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Harefuah. 2013 Apr;152(4):204-6, 248.

[Prevalence of sexually transmitted diseases (STD) in HIV positive women in southern Israel].

[Article in Hebrew]

Author information

  • 1AIDS Center, Soroka University Medical Center and the Faculty of Health Sciences, Ben-Gurion University of the Negev, Beer-Sheva, Israel.

Abstract

BACKGROUND:

Co-infection of HIV and other sexualLy transmitted diseases (STDs) is common. The Centers for Disease Control and Prevention (CDC) recommends routine yearly screening for STDs in HIV carriers. There is only scarce data on the prevalence of STD in HIV positive individuals in Israel and no current recommendations on this issue are available.

OBJECTIVES:

To evaluate the prevalence of STDs, in HIV positive females attending the HIV Clinic at the Soroka University Medical Center in Beer Sheva and to compare prevalence and risk factors for STDs between HIV female carriers of Ethiopian and non-Ethiopian origin.

METHODS:

Eighty five HIV-positive women were enrolled in the study. Demographic data and sexual behavior were obtained and medical records were reviewed. Cervical swabs for Neisseria gonorrhoeae, Herpes simplex 1 and 2, Ureaplasma urealyticum and Mycoplasma hominis and serum samples for hepatitis B, C and syphilis were obtained.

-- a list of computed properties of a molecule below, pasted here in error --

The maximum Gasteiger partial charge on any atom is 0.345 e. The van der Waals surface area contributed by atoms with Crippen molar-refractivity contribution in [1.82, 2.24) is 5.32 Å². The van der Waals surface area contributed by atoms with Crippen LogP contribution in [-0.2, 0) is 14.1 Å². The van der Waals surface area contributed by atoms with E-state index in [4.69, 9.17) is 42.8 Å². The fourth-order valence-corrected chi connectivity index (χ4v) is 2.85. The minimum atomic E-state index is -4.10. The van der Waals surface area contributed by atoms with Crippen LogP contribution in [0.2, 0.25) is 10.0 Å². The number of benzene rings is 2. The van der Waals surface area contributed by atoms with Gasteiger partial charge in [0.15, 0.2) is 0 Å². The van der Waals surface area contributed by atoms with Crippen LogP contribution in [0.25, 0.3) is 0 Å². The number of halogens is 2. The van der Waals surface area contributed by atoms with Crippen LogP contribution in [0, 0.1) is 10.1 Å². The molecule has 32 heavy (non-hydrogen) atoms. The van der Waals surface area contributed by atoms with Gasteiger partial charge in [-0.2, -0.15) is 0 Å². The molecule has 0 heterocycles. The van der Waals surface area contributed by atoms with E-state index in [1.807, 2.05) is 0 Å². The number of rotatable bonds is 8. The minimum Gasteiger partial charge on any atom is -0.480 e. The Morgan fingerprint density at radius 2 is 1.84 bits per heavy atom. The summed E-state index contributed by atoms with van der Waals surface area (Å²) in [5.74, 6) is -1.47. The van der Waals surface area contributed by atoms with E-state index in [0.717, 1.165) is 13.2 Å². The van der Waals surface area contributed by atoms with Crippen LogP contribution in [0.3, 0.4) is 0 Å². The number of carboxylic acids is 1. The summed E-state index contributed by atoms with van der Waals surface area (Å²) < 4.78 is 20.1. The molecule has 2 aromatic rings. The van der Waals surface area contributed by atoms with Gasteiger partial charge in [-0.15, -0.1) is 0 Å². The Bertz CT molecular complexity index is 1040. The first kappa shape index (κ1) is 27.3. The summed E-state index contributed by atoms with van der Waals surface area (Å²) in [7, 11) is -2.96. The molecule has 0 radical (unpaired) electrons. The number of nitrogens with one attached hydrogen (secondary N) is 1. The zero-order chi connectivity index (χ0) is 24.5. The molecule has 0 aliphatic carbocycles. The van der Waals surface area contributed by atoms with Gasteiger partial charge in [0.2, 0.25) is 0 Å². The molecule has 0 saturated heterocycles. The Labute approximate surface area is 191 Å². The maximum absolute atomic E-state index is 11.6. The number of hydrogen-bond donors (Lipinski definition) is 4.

RESULTS:

Thirty two of the study participants (37.6%) had at least one STD and in eleven cases (12.9%) two or more STDs were found. Ureaplasma urealyticum was the most frequent pathogen (29.4%). Prevalence for Mycoplasma hominis, HSV1 and 2, Neisseria gonorrhoeae, syphilis and HBV was low. Despite significant differences in sexual behavior between women of Ethiopian and non-Ethiopian origin there were no differences in the prevalence of STDs in the two groups. HCV was significantly more prevalent in women of non-Ethiopian origin, due to high use of intravenous drugs in this group. There was no correlation between CD4 levels and the prevalence of STDs in both groups.

DISCUSSION AND CONCLUSION:

A relatively low prevalence of STDs among female HIV carriers was found, despite low condom use. The exclusion of males in this study may have contributed to this. The most frequent pathogen found in this study was asymptomatic Ureaplasma urealyticum (29.4%). As this pathogen may cause premature delivery and fetal death it seems important to routinely screen HIV-positive fertile women for its presence. A nationwide multicenter study of HIV-positive females and males is needed in order to establish the prevalence of STDs in this population in Israel and to recommend a screening policy.

PMID:
23844520
[PubMed - indexed for MEDLINE]
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